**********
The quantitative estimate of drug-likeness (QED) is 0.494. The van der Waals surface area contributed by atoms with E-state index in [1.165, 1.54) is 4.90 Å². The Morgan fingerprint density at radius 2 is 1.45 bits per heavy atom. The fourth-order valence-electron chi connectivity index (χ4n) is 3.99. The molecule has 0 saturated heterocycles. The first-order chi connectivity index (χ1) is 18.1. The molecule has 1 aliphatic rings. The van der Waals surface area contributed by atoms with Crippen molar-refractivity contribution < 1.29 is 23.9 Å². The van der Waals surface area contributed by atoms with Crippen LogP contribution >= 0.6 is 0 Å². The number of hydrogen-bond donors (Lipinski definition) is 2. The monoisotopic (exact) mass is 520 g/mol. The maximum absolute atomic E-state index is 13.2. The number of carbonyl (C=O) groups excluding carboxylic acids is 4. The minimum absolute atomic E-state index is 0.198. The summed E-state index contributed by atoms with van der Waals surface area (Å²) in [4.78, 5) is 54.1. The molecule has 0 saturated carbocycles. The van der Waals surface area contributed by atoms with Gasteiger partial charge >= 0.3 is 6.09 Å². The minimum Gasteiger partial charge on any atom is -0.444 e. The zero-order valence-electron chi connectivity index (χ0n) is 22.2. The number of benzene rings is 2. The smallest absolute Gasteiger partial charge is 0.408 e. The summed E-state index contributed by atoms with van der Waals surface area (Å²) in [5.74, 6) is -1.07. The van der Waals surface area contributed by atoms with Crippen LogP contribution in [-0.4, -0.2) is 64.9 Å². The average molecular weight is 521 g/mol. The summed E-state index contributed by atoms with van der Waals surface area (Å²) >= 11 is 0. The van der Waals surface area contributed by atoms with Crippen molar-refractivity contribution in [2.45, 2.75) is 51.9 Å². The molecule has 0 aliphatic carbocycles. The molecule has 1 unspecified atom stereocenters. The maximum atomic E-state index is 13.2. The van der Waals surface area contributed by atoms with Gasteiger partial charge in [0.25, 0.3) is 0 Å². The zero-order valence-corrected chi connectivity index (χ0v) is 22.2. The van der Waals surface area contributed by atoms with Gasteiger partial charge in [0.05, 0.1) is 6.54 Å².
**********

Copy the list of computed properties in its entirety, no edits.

The quantitative estimate of drug-likeness (QED) is 0.494. The van der Waals surface area contributed by atoms with E-state index in [1.165, 1.54) is 4.90 Å². The Morgan fingerprint density at radius 2 is 1.45 bits per heavy atom. The fourth-order valence-electron chi connectivity index (χ4n) is 3.99. The molecule has 0 saturated heterocycles. The first-order chi connectivity index (χ1) is 18.1. The molecule has 1 aliphatic rings. The van der Waals surface area contributed by atoms with Crippen molar-refractivity contribution < 1.29 is 23.9 Å². The van der Waals surface area contributed by atoms with Crippen LogP contribution >= 0.6 is 0 Å². The number of hydrogen-bond donors (Lipinski definition) is 2. The monoisotopic (exact) mass is 520 g/mol. The maximum absolute atomic E-state index is 13.2. The number of carbonyl (C=O) groups excluding carboxylic acids is 4. The minimum absolute atomic E-state index is 0.198. The summed E-state index contributed by atoms with van der Waals surface area (Å²) in [4.78, 5) is 54.1. The molecule has 0 saturated carbocycles. The van der Waals surface area contributed by atoms with Gasteiger partial charge >= 0.3 is 6.09 Å². The minimum Gasteiger partial charge on any atom is -0.444 e. The zero-order valence-electron chi connectivity index (χ0n) is 22.2. The number of benzene rings is 2. The smallest absolute Gasteiger partial charge is 0.408 e. The summed E-state index contributed by atoms with van der Waals surface area (Å²) in [5.74, 6) is -1.07. The van der Waals surface area contributed by atoms with Crippen LogP contribution in [-0.4, -0.2) is 64.9 Å². The average molecular weight is 521 g/mol. The summed E-state index contributed by atoms with van der Waals surface area (Å²) >= 11 is 0. The van der Waals surface area contributed by atoms with Crippen molar-refractivity contribution in [2.45, 2.75) is 51.9 Å². The molecule has 0 aliphatic carbocycles. The molecule has 1 unspecified atom stereocenters. The maximum atomic E-state index is 13.2. The van der Waals surface area contributed by atoms with Gasteiger partial charge in [0.25, 0.3) is 0 Å². The zero-order valence-corrected chi connectivity index (χ0v) is 22.2. The van der Waals surface area contributed by atoms with Gasteiger partial charge in [0.05, 0.1) is 6.54 Å².